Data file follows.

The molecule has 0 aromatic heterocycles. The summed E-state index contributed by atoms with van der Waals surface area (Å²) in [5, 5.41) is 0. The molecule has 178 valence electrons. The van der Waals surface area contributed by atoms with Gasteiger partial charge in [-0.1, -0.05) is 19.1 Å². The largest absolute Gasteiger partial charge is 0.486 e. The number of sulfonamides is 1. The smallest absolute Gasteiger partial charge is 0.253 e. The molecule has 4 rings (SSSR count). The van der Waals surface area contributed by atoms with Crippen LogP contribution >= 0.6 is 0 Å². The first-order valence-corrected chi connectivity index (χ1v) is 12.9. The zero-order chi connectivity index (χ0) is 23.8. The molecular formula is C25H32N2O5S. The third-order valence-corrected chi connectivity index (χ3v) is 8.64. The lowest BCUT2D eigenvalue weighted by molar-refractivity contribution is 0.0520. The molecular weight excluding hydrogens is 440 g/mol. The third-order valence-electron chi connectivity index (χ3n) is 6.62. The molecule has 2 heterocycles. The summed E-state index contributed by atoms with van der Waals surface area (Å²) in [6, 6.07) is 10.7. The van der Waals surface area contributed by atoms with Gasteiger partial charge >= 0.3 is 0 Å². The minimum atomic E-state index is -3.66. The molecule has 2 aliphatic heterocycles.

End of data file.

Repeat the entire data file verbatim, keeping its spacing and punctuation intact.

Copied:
The molecule has 0 aromatic heterocycles. The summed E-state index contributed by atoms with van der Waals surface area (Å²) in [5, 5.41) is 0. The molecule has 178 valence electrons. The van der Waals surface area contributed by atoms with Gasteiger partial charge in [-0.1, -0.05) is 19.1 Å². The largest absolute Gasteiger partial charge is 0.486 e. The number of sulfonamides is 1. The smallest absolute Gasteiger partial charge is 0.253 e. The molecule has 4 rings (SSSR count). The van der Waals surface area contributed by atoms with Crippen LogP contribution >= 0.6 is 0 Å². The first-order valence-corrected chi connectivity index (χ1v) is 12.9. The zero-order chi connectivity index (χ0) is 23.8. The molecular formula is C25H32N2O5S. The third-order valence-corrected chi connectivity index (χ3v) is 8.64. The lowest BCUT2D eigenvalue weighted by molar-refractivity contribution is 0.0520. The molecular weight excluding hydrogens is 440 g/mol. The third-order valence-electron chi connectivity index (χ3n) is 6.62. The molecule has 2 heterocycles. The summed E-state index contributed by atoms with van der Waals surface area (Å²) in [6, 6.07) is 10.7. The van der Waals surface area contributed by atoms with Gasteiger partial charge >= 0.3 is 0 Å². The minimum atomic E-state index is -3.66. The molecule has 2 aliphatic heterocycles.